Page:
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Pinay Moms Share These Practices They Did To Ensure A Healthy Pregnancy

Pinay Moms Share These Practices They Did To Ensure A Healthy Pregnancy
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According to the World Health Organization (WHO), pregnant women have shown “an increased risk of developing severe COVID-19 if they are infected, compared with non-pregnant women of similar age.” Because of this, getting infected with COVID-19 during your pregnancy can also increase the chances of giving birth prematurely.

The pandemic is a time when you should be taking extra care of yourself, especially if you are pregnant, because whatever you do has a direct effect on your baby’s wellbeing, too. It may seem like a no-brainer, but it can’t hurt to be reminded why you need to look after your health while you’re in this interesting stage. Here, three Filipina moms share what kind of self-care practices they did during their pregnancy.

Alissa Villa-Buenaventura is a 24-year-old medical student and clinical clerk. She started her pregnancy journey in August 2019.

“I am one of the lucky few who did not experience any morning sickness, nausea, and the like. I could say that it was a smooth, fun, and enjoyable pregnancy since I can still do my daily routine freely,” she shares. “However, during the latter part of my pregnancy, since my due date was April 2020 and it was the height of the COVID 19 pandemic, there were a lot of drastic changes with hospital/clinic protocols.”

The ever-changing hospital protocols and the possibility of contracting the virus made her anxious, but with the guidance of her ob-gyn, Alissa was able to incorporate habits and lifestyle changes into her daily life that helped in ensuring a safe pregnancy.

Watch what you eat and drink.

“I started to eat [my] meals regularly so I could take my vitamins on time. I ate more fruits and vegetables. I avoided eating too much sweets since my ob-gyn was very particular on how much weight I should gain per month so I will not have a difficult time during labor and delivery,” says Alissa.

She drank a lot of water, even surpassing the recommended 8 glasses of water per day. “When you are pregnant, you are more prone to having urinary tract infections. Drinking more water will help you avoid this,” she adds.

Lexi Guerrero, a 23-year-old social media specialist and new mom, also suggests having a well-balanced diet. “Cut down on sugar, take a look at your sodium consumption, [and] eat more fruits and vegetables,” she says.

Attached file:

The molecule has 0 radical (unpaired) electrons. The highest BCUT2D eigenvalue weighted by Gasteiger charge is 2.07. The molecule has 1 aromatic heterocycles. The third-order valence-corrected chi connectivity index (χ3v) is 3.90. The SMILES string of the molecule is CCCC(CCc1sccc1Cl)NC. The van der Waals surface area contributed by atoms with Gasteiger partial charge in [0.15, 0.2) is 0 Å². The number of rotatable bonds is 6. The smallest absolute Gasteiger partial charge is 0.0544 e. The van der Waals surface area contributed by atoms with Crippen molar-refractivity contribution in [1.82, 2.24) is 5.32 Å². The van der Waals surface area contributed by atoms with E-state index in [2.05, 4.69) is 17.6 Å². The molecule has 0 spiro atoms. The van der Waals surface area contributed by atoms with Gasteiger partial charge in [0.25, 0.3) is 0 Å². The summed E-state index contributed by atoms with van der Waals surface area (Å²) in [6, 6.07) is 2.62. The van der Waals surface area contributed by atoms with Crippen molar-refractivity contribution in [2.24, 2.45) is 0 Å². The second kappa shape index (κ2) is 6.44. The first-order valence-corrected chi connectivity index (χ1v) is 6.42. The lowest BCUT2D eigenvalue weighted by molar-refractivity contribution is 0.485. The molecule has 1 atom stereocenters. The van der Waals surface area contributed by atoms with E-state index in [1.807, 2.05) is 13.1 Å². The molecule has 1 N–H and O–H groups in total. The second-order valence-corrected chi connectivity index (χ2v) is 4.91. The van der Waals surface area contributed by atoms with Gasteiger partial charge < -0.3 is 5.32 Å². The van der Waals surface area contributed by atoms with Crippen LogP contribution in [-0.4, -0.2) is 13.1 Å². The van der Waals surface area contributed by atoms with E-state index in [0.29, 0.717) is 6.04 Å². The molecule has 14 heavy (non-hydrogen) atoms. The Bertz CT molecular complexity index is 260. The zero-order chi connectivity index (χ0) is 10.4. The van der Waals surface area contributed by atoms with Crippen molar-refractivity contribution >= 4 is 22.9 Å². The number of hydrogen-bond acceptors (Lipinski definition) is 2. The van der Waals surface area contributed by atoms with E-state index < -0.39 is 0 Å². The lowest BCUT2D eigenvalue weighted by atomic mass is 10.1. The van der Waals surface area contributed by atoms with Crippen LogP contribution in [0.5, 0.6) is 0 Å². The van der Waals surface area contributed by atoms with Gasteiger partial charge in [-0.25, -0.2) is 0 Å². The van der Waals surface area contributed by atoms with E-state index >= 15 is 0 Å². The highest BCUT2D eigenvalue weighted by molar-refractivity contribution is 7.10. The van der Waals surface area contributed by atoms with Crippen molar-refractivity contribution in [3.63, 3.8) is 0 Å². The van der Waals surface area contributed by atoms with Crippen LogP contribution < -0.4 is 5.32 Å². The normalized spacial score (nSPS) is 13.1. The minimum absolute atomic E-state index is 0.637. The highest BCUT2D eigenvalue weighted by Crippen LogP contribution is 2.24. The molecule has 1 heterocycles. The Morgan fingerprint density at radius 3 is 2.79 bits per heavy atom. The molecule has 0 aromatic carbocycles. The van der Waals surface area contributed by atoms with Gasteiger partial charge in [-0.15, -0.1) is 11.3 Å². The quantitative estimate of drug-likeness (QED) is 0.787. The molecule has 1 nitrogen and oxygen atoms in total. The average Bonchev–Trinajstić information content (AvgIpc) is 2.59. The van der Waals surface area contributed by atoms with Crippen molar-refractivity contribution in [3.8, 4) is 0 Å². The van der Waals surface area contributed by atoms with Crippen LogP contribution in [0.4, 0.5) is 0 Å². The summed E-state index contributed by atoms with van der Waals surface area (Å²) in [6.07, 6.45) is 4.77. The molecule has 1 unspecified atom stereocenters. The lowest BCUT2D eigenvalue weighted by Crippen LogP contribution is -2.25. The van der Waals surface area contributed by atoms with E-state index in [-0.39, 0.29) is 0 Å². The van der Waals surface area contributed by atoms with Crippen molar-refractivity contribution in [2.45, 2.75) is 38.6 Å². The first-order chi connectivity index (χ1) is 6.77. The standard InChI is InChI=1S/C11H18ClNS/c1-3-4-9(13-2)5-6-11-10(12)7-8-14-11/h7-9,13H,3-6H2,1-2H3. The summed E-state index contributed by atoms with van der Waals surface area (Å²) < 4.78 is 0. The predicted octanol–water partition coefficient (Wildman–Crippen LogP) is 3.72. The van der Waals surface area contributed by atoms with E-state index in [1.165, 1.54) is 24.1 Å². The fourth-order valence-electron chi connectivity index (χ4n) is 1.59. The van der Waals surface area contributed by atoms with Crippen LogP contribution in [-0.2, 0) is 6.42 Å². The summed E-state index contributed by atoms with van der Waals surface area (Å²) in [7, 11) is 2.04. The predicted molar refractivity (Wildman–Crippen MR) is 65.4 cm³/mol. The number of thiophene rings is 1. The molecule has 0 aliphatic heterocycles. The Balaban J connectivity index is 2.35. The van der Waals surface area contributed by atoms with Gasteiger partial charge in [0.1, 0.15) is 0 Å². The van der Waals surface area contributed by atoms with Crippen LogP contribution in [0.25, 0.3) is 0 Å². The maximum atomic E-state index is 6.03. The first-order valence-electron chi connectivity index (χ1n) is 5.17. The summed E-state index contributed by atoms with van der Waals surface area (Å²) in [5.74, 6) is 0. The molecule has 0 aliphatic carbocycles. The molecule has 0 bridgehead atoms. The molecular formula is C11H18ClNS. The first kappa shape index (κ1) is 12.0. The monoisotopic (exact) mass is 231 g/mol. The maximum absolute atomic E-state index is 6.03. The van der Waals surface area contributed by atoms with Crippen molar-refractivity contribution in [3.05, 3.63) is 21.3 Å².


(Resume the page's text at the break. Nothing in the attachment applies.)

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Get moving.

“Exercise daily! Even walking helps,” says 23-year-old entrepreneur Kariza Enriquez, who gave birth in December 2019. “If I could give one tip to pregnant mothers, that is to always move or do chores (but not to the extent of too much exhaustion) for an easier delivery.”

Since she exercised regularly, Kariza had a quick labor without having to use an epidural, and only spent 30 minutes in the delivery room. “Yes, labor was [difficult], but I think daily exercise played a huge part in making it quicker and less painful.”

Alissa also recommends doing pelvic exercises, which aids delivery.

“I was more conscious in completing 10,000 steps a day. As a medical student, most of the time I was only sitting down, so I made it a goal to achieve at least 10,000 steps a day for exercise,” says Alissa. “During my third trimester, since I wanted to have a normal spontaneous delivery, I started watching [videos] and doing pelvic exercises, since it helps in strengthening the muscle and helps during labor.”

Don’t skip your prenatal vitamins.

All three mommas recommend taking prenatal vitamins and supplements, but they emphasize that you need to talk to your ob-gyn about it first.

Lexi says she took the multivitamin Natalbes. “It has folic acid, iron, and vitamins for baby's growth and development. Also, I was taking calcium tablets and vitamin D3,” she shares.

During her first trimester, Alissa took vitamin C and folic acid, which is important to avoid neural tube defects.

“During the second trimester until the third trimester I was given additional vitamins such as calcium, iron, and DHA supplements to help bone and brain development of the baby. Also, starting the second trimester I drank two glasses of Anmum Materna a day for more nutrients.”

Kariza was advised by her ob-gyn to take folic acid, vitamin C, and iron when she was 7 weeks into her pregnancy. On her third trimester, she added calcium and fish oil supplements to her diet.

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Get enough sleep.

We often forget how crucial sleep is in terms of our overall health, and it’s even more important if you’re an expectant mom.

“During my first and second trimester, it was difficult to change my usual sleeping habits since I had to study for exams every night,” shares Alissa. “But eventually, I started to manage my time more and the goal was to sleep for at least 8 hours daily.”

Lack of sleep during pregnancy can cause a series of complications, including preeclampsia, which affects your blood pressure and kidneys and may cause preterm birth. Make sure to get your Zzz’s in, mommies!

Get regular check-ups with your ob-gyn.

Despite all the how-to articles you can find on the Internet, you can’t get a better advice than from an expert during your pregnancy. Make sure to find an ob-gyn you can trust, someone you are comfortable with, and ensure that you get regular check-ups with them for a hassle-free pregnancy.

It’s okay to ask for help.

Supermom, don’t try to do everything! Remind yourself that it’s okay to ask for help. There are people around you who are willing to take care of you, handle your errands, and help you relax. Always remember, you aren’t alone, momma!

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